My father always had a bird in his pocket.
No, of course not really. What a mess that would be. Still, all my life, I remember children running up to him and with arms over their heads, waiting to be swooped up onto his hip, and shrieking to see the bird. In the last years of his life, it was harder for him to pick up an older child, and they were hoisted by their parents to pocket level. The parents were patient with the birdwatching because they were the original generation of children he’d sucked in.
I went to the calling hours for a friend’s grandmother a while back, and as I stood in the receiving line, her 60-year-old uncle smiled as he shook my hand and said, “Always remember your dad and that bird.” A couple of years ago, I visited a church in Connecticut with a friend, and someone crossed the lobby to tell me they remembered my father and his bird. Some nephew or other called him Uncle Bird instead of Uncle Bert once, and it stuck.
“D’ya want to see the birdie?” he’d say to the three-year-old perched on his forearm. When they nodded, they’d bend their heads together over the pocket on the left side of his shirt. I think he only bought shirts that had that front left pocket so he’d never be without his schtick. When the full attention of the child was on the pocket he was holding open with a forefinger, he’d push the finger down and wiggle it a little to wake the birdie up, and the chirping would begin. My father never got that comfortable with computers, but he was tweeting way back when.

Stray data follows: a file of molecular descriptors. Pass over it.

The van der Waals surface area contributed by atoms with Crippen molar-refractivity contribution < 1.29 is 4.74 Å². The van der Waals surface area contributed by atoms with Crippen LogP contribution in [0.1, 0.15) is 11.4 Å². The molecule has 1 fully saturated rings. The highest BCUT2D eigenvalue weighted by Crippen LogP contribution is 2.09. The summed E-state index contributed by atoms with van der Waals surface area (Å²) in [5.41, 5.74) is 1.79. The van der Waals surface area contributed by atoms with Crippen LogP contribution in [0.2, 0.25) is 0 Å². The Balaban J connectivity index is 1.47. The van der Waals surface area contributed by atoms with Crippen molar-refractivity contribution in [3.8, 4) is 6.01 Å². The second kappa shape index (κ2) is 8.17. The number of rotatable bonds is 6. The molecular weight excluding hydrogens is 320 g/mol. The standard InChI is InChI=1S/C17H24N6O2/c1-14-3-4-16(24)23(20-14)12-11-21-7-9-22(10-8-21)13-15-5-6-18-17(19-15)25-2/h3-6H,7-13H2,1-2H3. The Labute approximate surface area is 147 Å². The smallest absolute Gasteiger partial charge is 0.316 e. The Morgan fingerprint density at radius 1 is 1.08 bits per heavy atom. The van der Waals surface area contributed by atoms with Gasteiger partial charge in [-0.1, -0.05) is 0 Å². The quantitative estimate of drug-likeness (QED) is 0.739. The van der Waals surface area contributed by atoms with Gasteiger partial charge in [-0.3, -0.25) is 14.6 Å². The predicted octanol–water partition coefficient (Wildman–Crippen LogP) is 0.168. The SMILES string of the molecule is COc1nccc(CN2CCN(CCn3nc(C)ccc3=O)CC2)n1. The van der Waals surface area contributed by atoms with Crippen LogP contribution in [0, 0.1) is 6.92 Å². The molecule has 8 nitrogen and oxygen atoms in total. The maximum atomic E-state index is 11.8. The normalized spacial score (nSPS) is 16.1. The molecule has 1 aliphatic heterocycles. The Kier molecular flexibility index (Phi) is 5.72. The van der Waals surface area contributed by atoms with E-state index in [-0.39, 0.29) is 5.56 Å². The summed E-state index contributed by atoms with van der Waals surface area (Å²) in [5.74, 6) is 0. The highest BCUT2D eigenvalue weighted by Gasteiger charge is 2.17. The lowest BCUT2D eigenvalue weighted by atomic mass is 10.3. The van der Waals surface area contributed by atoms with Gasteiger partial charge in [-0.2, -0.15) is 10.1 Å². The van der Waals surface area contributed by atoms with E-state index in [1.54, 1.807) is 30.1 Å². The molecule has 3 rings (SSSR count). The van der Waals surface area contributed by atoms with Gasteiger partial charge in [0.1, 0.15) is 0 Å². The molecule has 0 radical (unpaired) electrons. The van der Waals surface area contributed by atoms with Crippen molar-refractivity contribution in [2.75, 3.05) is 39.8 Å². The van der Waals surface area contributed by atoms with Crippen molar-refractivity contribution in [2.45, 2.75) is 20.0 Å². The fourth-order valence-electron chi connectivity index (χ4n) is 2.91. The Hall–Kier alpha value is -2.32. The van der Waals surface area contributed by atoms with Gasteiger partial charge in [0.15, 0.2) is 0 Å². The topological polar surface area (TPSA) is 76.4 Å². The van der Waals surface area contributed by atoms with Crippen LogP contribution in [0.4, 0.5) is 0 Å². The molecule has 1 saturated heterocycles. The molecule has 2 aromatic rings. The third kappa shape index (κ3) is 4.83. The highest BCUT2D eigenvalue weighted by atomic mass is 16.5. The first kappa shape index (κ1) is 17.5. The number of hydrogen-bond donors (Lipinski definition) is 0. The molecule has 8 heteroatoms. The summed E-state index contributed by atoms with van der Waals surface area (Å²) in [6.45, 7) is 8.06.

An especially brave child might try to put a hand in my father’s pocket to feel the bird. Delighted shrieking always ensued; my dad was ready with a light pinch on little fingers.
My dad died more than twenty-five years ago, and there is an entire generation of children who don’t know anything about his bird. In the grand scheme of things, it doesn’t matter, even a little.
Except that as long as someone remembers us, we go on. So Uncle Bird is not gone completely. Not yet.